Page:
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King Crabs May Invade the Antarctic Continental Shelf

Thanks to climate change, conditions are ripe for predatory crabs to invade the delicate marine communities off the coast of Antarctica, which haven't seen the likes of the skeleton-crushing crabs for millions of years.
(Photo: Allison Randolph)

(Photo: Allison Randolph)

In the shallow ocean water of the Antarctic continental shelf, unique marine communities, dominated by starfish and giant ribbon worms, have been able to thrive. That's largely because the cold temperatures of the water on the shelf have kept skeleton-cracking predators like king crabs away for millions of years. But as climate change heats up the water surrounding Antarctica, a new study finds that in the near future there won't be any barriers left to keep king crabs from climbing up the shelf and decimating the delicate ecosystems that have thrived there until now.

"The absence of these predators gives us these odd communities," says Richard Aronson, a professor at the Florida Institute of Technology and lead author on the study, published today in Proceedings of the National Academy of Sciences. "The communities are unique, the way they operate is unique, and, on top of that, the species of animals that are there are almost all endemic," he says. "In other words, you only find them in Antarctica."

"If it gets warmer, they can come in and raise hell."

But in recent years, king crabs have been discovered on the continental slope, just below the outer edges of the shelf, which begins at depths of 400 to 550 meters. To find out just how far they've advanced, Aronson and his colleagues towed a camera behind a remotely operated underwater vehicle, snapping pictures of more than 180,000 square meters of the seafloor, from 385 to 2,285 meters deep, off the coast of Marguerite Bay on the western Antarctic Peninsula.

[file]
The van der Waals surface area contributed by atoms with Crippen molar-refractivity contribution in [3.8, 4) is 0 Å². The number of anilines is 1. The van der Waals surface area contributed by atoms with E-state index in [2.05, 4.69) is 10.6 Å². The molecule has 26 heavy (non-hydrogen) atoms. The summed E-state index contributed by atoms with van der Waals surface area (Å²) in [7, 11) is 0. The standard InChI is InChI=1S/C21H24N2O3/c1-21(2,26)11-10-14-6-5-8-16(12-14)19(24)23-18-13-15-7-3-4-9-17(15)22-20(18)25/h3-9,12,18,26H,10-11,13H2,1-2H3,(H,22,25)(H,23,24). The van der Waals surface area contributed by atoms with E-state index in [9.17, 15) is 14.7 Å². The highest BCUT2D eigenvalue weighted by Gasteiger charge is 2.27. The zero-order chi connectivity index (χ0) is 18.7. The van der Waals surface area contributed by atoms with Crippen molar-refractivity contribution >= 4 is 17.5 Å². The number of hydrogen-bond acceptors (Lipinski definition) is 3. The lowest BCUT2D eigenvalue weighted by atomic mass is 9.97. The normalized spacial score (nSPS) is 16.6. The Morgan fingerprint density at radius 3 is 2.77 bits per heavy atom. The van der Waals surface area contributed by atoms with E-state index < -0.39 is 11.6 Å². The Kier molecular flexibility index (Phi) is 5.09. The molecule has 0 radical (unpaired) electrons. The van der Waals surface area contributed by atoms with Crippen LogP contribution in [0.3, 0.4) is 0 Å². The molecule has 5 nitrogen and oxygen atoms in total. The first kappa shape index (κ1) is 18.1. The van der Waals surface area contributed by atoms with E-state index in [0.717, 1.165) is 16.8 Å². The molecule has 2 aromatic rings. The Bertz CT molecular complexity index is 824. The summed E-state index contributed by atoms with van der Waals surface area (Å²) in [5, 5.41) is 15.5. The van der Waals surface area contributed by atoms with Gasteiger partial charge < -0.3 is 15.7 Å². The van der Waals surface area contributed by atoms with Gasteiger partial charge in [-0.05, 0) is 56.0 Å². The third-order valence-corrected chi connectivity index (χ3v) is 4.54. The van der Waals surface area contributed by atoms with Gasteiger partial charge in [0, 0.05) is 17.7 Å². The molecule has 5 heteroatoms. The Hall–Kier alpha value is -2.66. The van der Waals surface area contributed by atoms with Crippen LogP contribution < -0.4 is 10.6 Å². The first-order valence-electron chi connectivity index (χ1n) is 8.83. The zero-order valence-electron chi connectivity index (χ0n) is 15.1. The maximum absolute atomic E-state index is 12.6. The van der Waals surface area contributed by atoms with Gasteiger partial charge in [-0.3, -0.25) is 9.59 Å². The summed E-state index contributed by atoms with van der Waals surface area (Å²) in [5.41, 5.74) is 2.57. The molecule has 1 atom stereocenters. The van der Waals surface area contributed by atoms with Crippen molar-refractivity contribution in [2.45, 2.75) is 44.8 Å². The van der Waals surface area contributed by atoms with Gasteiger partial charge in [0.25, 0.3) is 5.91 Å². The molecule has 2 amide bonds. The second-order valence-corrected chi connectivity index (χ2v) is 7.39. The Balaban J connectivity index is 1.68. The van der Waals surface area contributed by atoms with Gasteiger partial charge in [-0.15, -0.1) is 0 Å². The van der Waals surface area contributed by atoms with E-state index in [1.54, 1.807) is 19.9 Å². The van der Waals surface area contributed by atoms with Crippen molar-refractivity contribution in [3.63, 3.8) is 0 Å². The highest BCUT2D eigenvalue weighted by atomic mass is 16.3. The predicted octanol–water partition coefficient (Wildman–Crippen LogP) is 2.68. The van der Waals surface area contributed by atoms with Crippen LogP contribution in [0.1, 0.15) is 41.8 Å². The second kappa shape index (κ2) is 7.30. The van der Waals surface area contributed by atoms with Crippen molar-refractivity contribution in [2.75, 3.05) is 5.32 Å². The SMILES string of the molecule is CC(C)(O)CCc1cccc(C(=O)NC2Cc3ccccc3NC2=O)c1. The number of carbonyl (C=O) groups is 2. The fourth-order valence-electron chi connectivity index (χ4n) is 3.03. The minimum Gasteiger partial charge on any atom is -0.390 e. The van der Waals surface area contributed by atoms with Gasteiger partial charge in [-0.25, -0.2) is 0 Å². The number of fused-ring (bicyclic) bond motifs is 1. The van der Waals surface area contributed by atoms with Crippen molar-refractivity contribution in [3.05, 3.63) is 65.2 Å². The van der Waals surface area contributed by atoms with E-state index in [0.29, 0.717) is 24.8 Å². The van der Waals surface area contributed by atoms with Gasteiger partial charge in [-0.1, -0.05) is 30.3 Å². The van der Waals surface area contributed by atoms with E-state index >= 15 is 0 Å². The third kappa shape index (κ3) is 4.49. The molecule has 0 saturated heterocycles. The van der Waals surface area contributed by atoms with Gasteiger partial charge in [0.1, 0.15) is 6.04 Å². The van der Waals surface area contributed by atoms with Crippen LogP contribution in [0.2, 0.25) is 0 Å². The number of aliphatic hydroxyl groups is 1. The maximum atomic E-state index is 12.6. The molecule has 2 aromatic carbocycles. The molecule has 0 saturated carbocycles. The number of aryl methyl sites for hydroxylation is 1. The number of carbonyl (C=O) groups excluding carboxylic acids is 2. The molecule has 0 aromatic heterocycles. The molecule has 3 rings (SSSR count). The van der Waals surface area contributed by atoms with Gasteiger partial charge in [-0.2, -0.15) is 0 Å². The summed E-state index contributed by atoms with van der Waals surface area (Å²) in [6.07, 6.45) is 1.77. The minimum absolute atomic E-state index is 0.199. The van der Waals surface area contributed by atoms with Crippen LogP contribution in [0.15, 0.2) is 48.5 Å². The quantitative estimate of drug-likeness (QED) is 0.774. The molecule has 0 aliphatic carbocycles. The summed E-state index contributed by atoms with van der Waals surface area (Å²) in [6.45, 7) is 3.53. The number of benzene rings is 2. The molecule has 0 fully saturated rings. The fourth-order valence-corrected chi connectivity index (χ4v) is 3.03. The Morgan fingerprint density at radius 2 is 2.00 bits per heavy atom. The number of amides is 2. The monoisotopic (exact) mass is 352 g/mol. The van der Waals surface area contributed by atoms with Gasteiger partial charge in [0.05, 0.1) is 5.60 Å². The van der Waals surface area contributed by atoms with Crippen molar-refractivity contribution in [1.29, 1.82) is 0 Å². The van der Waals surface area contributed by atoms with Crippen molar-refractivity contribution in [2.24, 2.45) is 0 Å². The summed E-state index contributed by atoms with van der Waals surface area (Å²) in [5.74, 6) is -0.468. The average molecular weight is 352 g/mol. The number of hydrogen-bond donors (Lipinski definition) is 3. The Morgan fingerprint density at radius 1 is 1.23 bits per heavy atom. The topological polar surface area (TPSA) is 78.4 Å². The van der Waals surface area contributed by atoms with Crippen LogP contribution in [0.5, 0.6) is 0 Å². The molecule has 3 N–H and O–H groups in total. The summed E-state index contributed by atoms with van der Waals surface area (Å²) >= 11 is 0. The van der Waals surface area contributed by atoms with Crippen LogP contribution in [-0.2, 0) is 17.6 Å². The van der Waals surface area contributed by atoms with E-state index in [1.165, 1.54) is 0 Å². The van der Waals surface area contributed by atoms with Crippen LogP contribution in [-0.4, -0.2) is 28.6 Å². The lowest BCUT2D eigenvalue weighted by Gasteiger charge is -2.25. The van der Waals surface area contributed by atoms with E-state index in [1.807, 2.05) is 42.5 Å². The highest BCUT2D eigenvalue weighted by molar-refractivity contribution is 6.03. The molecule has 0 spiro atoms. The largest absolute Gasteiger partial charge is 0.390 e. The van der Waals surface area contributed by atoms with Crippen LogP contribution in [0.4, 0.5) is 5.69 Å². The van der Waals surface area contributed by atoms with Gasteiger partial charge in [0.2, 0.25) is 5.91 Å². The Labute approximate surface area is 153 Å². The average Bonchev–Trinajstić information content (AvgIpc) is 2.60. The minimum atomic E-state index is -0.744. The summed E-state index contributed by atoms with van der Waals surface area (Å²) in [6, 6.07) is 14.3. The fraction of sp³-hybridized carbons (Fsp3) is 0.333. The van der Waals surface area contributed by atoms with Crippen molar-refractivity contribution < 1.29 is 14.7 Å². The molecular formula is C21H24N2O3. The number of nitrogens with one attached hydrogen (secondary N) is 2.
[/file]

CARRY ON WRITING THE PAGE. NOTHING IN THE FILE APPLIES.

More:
In the images, the crabs were still absent from the shelf, where the extremely low temperatures prevent the animals from flushing excess magnesium out of their blood—a fatal complication for the crustaceans, according to Aronson. "If it gets warmer, the magnesium problem goes away," he says. "They can come in and raise hell."

The images did reveal that the crab population in the continental slope's warmer waters was large enough to be reproducing—meaning the crabs were thriving just below the shelf.

"We are not saying that that the crabs are definitely on the march up," Aronson cautions. "This is a baseline to compare to whatever we find in the future."

It may be unclear if the crabs are inching up onto the shelf just yet, but the study did find that, should they find their way up, the conditions on the shelf are almost ideal for the crabs—there's plenty of prey, the salinity levels and seafloor sediments are just right, and the temperature is very nearly perfect. Temperatures on the shelf off the coast of the western Antarctic Peninsula have risen at nearly double the global water average. If the water temperature continues to climb at the current clip, there won't be anything to stop the crabs from colonizing the shelf in the next few decades.

"It's very disquieting that the one place on Earth that's the least disturbed by human activities is at risk as well," Aronson says.

Quick Studies is an award-winning series that sheds light on new research and discoveries that change the way we look at the world.